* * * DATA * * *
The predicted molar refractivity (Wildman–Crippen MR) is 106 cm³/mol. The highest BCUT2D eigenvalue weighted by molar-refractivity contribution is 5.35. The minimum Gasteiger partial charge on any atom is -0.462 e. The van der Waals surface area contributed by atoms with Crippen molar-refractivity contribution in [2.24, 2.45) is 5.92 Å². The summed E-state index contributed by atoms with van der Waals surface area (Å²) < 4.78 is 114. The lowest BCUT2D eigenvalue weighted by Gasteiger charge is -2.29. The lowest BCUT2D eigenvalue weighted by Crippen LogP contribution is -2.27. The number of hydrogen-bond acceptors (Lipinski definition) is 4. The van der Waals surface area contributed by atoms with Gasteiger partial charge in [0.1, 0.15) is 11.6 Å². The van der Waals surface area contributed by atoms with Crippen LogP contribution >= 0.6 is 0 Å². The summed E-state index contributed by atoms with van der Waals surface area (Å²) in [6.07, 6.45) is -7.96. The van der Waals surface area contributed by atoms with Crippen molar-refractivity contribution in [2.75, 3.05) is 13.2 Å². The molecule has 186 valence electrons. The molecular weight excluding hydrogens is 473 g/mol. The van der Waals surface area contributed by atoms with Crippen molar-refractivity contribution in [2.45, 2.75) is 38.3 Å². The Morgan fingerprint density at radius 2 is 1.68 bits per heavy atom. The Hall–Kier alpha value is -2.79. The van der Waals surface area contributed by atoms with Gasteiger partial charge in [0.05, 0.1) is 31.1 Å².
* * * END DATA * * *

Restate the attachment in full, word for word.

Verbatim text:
The predicted molar refractivity (Wildman–Crippen MR) is 106 cm³/mol. The highest BCUT2D eigenvalue weighted by molar-refractivity contribution is 5.35. The minimum Gasteiger partial charge on any atom is -0.462 e. The van der Waals surface area contributed by atoms with Crippen molar-refractivity contribution in [2.24, 2.45) is 5.92 Å². The summed E-state index contributed by atoms with van der Waals surface area (Å²) < 4.78 is 114. The lowest BCUT2D eigenvalue weighted by Gasteiger charge is -2.29. The lowest BCUT2D eigenvalue weighted by Crippen LogP contribution is -2.27. The number of hydrogen-bond acceptors (Lipinski definition) is 4. The van der Waals surface area contributed by atoms with Gasteiger partial charge in [0.1, 0.15) is 11.6 Å². The van der Waals surface area contributed by atoms with Crippen LogP contribution >= 0.6 is 0 Å². The summed E-state index contributed by atoms with van der Waals surface area (Å²) in [6.07, 6.45) is -7.96. The van der Waals surface area contributed by atoms with Crippen molar-refractivity contribution in [2.75, 3.05) is 13.2 Å². The molecule has 186 valence electrons. The molecular weight excluding hydrogens is 473 g/mol. The van der Waals surface area contributed by atoms with Crippen molar-refractivity contribution in [2.45, 2.75) is 38.3 Å². The Morgan fingerprint density at radius 2 is 1.68 bits per heavy atom. The Hall–Kier alpha value is -2.79. The van der Waals surface area contributed by atoms with Gasteiger partial charge in [0.05, 0.1) is 31.1 Å².